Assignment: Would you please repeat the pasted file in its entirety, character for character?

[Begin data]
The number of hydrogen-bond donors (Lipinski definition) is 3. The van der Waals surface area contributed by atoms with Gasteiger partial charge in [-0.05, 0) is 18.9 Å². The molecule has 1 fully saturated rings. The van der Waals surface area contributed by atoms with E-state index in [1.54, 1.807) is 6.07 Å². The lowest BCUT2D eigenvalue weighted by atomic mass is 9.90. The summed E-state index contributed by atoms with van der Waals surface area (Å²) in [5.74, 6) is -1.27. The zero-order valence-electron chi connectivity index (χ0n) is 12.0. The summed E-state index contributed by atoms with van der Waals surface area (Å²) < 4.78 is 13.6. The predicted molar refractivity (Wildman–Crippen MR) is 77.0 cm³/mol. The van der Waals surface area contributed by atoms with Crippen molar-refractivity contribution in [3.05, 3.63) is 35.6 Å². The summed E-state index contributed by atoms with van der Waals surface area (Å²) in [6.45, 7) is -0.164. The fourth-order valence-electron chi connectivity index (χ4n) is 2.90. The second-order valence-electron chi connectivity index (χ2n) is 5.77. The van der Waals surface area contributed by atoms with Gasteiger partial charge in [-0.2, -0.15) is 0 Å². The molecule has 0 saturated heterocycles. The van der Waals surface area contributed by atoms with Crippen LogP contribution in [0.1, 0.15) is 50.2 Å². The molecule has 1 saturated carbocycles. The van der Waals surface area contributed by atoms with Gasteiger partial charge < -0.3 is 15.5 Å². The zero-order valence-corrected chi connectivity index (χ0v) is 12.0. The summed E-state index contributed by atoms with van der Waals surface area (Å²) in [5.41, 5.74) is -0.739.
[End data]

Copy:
The number of hydrogen-bond donors (Lipinski definition) is 3. The van der Waals surface area contributed by atoms with Gasteiger partial charge in [-0.05, 0) is 18.9 Å². The molecule has 1 fully saturated rings. The van der Waals surface area contributed by atoms with E-state index in [1.54, 1.807) is 6.07 Å². The lowest BCUT2D eigenvalue weighted by atomic mass is 9.90. The summed E-state index contributed by atoms with van der Waals surface area (Å²) in [5.74, 6) is -1.27. The zero-order valence-electron chi connectivity index (χ0n) is 12.0. The summed E-state index contributed by atoms with van der Waals surface area (Å²) < 4.78 is 13.6. The predicted molar refractivity (Wildman–Crippen MR) is 77.0 cm³/mol. The van der Waals surface area contributed by atoms with Crippen molar-refractivity contribution in [3.05, 3.63) is 35.6 Å². The summed E-state index contributed by atoms with van der Waals surface area (Å²) in [6.45, 7) is -0.164. The fourth-order valence-electron chi connectivity index (χ4n) is 2.90. The second-order valence-electron chi connectivity index (χ2n) is 5.77. The van der Waals surface area contributed by atoms with Gasteiger partial charge in [-0.2, -0.15) is 0 Å². The molecule has 0 saturated heterocycles. The van der Waals surface area contributed by atoms with Crippen LogP contribution in [0.1, 0.15) is 50.2 Å². The molecule has 1 saturated carbocycles. The van der Waals surface area contributed by atoms with Gasteiger partial charge < -0.3 is 15.5 Å². The zero-order valence-corrected chi connectivity index (χ0v) is 12.0. The summed E-state index contributed by atoms with van der Waals surface area (Å²) in [5.41, 5.74) is -0.739.